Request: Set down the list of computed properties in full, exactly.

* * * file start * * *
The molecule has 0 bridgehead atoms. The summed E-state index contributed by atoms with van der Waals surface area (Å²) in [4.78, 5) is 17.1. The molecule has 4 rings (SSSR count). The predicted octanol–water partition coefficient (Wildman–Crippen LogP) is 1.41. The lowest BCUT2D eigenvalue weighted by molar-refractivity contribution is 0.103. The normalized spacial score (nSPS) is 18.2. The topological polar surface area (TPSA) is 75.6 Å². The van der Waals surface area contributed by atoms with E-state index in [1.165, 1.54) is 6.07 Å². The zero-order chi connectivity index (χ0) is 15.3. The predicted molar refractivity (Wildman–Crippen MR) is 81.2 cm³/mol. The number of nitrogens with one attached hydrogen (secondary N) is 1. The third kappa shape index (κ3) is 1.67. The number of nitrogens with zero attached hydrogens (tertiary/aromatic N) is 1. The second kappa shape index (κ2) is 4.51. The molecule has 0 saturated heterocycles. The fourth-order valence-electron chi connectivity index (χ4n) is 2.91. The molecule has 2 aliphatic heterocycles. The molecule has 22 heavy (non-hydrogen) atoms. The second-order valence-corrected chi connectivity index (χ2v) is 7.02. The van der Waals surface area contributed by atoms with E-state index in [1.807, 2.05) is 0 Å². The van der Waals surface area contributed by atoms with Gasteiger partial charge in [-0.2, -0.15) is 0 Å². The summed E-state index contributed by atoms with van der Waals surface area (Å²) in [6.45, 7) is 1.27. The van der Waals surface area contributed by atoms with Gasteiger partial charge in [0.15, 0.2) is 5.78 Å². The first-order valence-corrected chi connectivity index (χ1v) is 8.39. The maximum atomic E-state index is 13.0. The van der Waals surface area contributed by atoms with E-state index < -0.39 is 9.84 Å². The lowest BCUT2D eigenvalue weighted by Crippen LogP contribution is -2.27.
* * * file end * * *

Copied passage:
The molecule has 0 bridgehead atoms. The summed E-state index contributed by atoms with van der Waals surface area (Å²) in [4.78, 5) is 17.1. The molecule has 4 rings (SSSR count). The predicted octanol–water partition coefficient (Wildman–Crippen LogP) is 1.41. The lowest BCUT2D eigenvalue weighted by molar-refractivity contribution is 0.103. The normalized spacial score (nSPS) is 18.2. The topological polar surface area (TPSA) is 75.6 Å². The van der Waals surface area contributed by atoms with E-state index in [1.165, 1.54) is 6.07 Å². The zero-order chi connectivity index (χ0) is 15.3. The predicted molar refractivity (Wildman–Crippen MR) is 81.2 cm³/mol. The number of nitrogens with one attached hydrogen (secondary N) is 1. The third kappa shape index (κ3) is 1.67. The number of nitrogens with zero attached hydrogens (tertiary/aromatic N) is 1. The second kappa shape index (κ2) is 4.51. The molecule has 0 saturated heterocycles. The fourth-order valence-electron chi connectivity index (χ4n) is 2.91. The molecule has 2 aliphatic heterocycles. The molecule has 22 heavy (non-hydrogen) atoms. The second-order valence-corrected chi connectivity index (χ2v) is 7.02. The van der Waals surface area contributed by atoms with E-state index in [1.807, 2.05) is 0 Å². The van der Waals surface area contributed by atoms with Gasteiger partial charge in [-0.2, -0.15) is 0 Å². The summed E-state index contributed by atoms with van der Waals surface area (Å²) in [6.45, 7) is 1.27. The van der Waals surface area contributed by atoms with Gasteiger partial charge in [0.15, 0.2) is 5.78 Å². The first-order valence-corrected chi connectivity index (χ1v) is 8.39. The maximum atomic E-state index is 13.0. The van der Waals surface area contributed by atoms with E-state index < -0.39 is 9.84 Å². The lowest BCUT2D eigenvalue weighted by Crippen LogP contribution is -2.27.